Update: 09:58 | 06/11/2018
Comprehensive research will be done into the biological and reproduction traits of the world’s rarest turtle, found in Hanoi, for conserving it.
The city government has unveiled breeding and habitat protection plans for the Rafetus swinhoei, or Hoan Kiem (Sword Lake) turtle, an all but extinct soft-shell species.
A Hoan Kiem turtle in Dong Mo Lake, Hanoi.
At least one each is known to live in Xuan Khanh and Dong Mo Lakes in the capital’s Son Tay Town. The amphibian is revered in Vietnam.
Under the project, Hanoi will investigate the numbers and sexes of Hoan Kiem turtles in the two lakes and consider measures to protect their habitats and enable their mating.
Funds for the conservation program are replenished annually from the city's coffers and other sources.
Many scientists have approved the study of turtles at Xuan Khanh Lake and their mating with the Dong Mo Lake turtle if conditions permit, preventing the impending extinction of the species.
The study, which involves collecting and studying genetic samples to search for other Hoan Kiem turtles outside their natural habitats, was initiated by the Asian Turtle Program, the Central Institute for Natural Resources And Environmental Studies and the Wildlife Conservation Society Vietnam.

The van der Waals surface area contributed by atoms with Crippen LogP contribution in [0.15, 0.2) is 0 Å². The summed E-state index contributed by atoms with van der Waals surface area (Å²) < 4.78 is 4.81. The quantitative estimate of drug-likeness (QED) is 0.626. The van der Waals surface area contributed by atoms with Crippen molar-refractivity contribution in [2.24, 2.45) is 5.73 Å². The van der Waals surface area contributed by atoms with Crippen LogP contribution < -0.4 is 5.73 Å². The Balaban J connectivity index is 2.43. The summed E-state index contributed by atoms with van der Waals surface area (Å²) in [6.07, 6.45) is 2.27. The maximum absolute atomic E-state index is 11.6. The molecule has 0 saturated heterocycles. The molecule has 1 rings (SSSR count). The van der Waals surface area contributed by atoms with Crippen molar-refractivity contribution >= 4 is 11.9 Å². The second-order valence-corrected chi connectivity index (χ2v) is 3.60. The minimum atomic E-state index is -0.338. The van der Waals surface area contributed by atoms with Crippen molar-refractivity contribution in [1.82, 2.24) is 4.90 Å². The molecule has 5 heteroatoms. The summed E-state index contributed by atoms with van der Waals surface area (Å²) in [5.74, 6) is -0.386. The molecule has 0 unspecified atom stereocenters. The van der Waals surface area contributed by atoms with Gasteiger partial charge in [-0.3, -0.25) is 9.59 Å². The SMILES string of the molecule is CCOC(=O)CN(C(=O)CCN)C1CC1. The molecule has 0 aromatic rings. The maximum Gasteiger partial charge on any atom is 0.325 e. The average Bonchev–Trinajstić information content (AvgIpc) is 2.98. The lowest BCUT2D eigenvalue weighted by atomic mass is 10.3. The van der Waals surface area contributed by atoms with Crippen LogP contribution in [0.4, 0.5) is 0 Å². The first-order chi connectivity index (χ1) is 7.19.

It was begun in May this year and will resume next December.
The Hoan Kiem turtle is named after the lake in the heart of the capital, where, according to legend, a magical sword was returned to the Golden Turtle God after helping fight off a Chinese invasion in the 15th century.
It is listed by the International Union for Conservation of Nature as critically endangered. The creature is also on the list of rare and endangered animals requiring urgent conservation efforts under the Vietnamese government decree in 2013.
An ancient turtle that lived in Hoan Kiem Lake died in 2016.